Keeping and growing profitable sales. Sales cures all if its profitable sales.
This is the main challenge that sums up everything: credit lines (cash flow), serious buyers (revenue), hiring power, etc.
This is an impossibly broad question to ask. For example, fixed costs are a major issue in any industry where revenue is in decline or remaining steady. Inflation is harmful to these industries unless they are fortunate enough to be in areas where you can raise fees with or in advance of inflation. Cash flow is generally the biggest problem as it is affected by the slow economy and so forth.
That said, small business owners are as diverse as the population itself and cannot be generalised as having one problem.
Most small businesses in Australia are struggling with internet competition (especialy in retail) and are not investing in their growth to keep up with ecomomic changes. I think the biggest challenge for them is that they do not pin down what makes them unique, so they can compete with anyone in the marketplace by being innovative
According to me, one of the major challenges that small business owners face is operational scalability. Their challenge to improve their TAT and quickly scale up the value chain has always been an intriguing aspect of their business operations.
Most small business owners find it difficult to manage their own accounting. If it becomes too expensive for them to hire an in-house bookkeeper, they manage it themselves using software like QuickBooks, Xero etc.
But the issue here is, some small business owners who are not too familiar with accounts find it hard to handle these software. Too much accounting lingo and processes; it's all discouraging. So I think, managing their own small business accounts is one of the biggest challenges of a running a business.
They could consider switching to simpler software like Handdy Jotbook and Handdy Invoices. They are available for free and there's no accounting jargon. Quite easy to use.
I agree with Gordon on the particulars. This is a wide open question.
However, from a concept perspective, I think small businesses struggle most with a lack of specialization in all the necessary areas of business.
Whether the specialization is Sales/Marketing, Accounting, Legal, Operations, or some other facet of business, a business owner is usually only good at one or maybe two of them. Early on, business owners need outside specialists to assist them, but they are often deterred by what they see as an "expense" in paying these professionals while failing to see the importance of reliance on these specialists.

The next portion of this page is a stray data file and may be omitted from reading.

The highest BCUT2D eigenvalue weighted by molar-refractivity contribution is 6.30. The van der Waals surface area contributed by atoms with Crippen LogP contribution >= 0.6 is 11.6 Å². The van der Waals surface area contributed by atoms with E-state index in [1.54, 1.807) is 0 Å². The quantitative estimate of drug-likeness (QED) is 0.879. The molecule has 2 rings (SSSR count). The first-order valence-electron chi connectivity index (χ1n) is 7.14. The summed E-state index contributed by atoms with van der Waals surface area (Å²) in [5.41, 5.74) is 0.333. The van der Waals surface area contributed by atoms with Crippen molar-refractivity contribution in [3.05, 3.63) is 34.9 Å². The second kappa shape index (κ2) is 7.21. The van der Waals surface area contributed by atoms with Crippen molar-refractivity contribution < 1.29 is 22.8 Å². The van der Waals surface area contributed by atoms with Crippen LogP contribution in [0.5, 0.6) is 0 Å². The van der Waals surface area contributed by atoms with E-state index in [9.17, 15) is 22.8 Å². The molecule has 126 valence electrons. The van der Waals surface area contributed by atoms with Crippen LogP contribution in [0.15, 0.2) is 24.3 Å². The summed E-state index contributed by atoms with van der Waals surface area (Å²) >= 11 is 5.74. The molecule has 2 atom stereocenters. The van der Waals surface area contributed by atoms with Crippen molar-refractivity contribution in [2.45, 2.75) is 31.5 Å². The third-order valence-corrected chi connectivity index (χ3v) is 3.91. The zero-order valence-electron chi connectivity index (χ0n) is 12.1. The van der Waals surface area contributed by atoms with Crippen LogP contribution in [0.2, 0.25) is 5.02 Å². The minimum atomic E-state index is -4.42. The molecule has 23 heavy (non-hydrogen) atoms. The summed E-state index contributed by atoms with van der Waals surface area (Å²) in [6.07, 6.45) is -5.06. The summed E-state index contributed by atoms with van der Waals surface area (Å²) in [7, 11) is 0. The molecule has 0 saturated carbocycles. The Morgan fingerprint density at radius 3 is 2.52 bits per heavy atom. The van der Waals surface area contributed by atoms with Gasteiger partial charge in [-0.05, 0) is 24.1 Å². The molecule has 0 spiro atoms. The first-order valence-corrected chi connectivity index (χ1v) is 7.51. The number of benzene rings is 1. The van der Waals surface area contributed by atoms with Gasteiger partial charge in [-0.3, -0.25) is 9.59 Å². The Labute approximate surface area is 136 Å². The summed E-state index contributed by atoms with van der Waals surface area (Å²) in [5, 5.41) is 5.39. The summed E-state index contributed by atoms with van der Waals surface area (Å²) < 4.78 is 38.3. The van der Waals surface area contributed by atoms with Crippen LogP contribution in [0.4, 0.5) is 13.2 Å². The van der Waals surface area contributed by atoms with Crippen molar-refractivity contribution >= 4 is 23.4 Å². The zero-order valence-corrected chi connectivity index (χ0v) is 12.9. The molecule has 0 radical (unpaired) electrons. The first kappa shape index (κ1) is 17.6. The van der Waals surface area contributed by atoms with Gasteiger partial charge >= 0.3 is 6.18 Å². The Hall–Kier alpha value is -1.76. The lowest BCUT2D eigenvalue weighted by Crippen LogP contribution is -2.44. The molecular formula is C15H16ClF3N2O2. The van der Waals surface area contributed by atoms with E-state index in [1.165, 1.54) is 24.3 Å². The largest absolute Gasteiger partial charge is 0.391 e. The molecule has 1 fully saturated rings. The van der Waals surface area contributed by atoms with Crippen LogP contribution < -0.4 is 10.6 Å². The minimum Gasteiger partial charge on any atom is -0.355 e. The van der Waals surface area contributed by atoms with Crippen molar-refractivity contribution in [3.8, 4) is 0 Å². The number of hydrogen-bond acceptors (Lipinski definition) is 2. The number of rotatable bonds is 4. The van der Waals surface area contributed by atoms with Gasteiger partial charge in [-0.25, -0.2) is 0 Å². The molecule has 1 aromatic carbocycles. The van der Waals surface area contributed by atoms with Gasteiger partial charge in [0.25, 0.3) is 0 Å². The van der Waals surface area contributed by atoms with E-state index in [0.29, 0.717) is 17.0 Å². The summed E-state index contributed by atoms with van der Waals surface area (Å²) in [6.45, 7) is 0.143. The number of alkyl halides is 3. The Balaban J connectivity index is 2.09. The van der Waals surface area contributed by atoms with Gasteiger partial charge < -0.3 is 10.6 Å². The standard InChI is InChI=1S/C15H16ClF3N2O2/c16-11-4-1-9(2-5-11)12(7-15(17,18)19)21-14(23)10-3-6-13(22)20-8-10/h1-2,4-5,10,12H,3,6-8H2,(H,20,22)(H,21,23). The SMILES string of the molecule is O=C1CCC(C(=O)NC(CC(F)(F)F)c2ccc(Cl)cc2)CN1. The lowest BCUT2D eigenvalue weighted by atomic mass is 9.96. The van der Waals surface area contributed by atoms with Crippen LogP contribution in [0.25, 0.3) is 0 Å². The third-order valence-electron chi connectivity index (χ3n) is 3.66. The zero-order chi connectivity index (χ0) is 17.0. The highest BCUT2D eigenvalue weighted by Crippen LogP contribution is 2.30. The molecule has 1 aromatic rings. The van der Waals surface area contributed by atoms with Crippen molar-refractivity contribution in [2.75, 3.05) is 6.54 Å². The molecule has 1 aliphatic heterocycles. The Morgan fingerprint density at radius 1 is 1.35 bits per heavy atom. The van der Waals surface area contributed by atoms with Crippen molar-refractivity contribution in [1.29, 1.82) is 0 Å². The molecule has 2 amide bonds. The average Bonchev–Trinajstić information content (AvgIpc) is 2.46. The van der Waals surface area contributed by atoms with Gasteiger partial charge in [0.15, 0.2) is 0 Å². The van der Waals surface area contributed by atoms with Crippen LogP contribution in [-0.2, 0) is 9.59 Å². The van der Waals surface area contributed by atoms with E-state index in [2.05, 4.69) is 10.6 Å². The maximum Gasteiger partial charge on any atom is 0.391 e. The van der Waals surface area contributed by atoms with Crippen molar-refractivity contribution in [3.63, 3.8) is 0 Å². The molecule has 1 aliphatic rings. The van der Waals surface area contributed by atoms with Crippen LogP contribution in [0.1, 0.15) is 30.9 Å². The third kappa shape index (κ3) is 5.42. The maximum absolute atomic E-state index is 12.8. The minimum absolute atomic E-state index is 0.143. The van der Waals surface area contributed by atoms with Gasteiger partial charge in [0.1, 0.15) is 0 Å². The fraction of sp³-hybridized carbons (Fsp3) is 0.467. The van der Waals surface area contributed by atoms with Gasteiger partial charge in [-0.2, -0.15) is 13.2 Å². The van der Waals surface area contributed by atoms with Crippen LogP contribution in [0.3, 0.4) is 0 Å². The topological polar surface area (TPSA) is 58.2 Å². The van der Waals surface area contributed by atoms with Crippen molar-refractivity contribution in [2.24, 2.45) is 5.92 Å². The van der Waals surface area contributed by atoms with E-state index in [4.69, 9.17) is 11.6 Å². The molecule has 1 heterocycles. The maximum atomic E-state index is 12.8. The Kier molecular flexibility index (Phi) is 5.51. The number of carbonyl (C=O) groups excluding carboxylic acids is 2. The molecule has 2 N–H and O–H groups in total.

I would heartily recommend the book E-Myth Revisited to any small business owner. This book helps point out the need to identify the various functions within the business and then figure out who will perform these functions. It also helps business owners appreciate the principle of "work ON your business, not IN your business."
As a lawyer, I definitely see a lot of small businesses that need to have an attorney but who think it is too expensive or unnecessary. Meanwhile, they are in violation of a number of employment laws. Many of them don't get caught, but the one's that do get a painful education.
- Increase revenue
- Increase repeat purchases of loyal customers
- Expand customer database
advertory.com is working on solving this problem by automating the marketing of local businesses.
There may be a less than obvious issue lurking behind the proverbial bush. What about employee turn-over and productivity? I believe that may be a hidden impact that small business owners overlook.
1.Ability to admit when your knowledge is not enough to handle things on your own and the ability to find the right assistance.
2. Deciding what funding is best for your business and the ability to get noticed by the banks / VC / ect (This is the hardest for me)
3.Finding Great Lawyers
4.The rest is easier if you have worked in and have the knowledge needed to manage the business you are starting, done your homework, and have access talented experienced prospective employees.
Access to capital is probably chief among the difficulties small businesses currently face.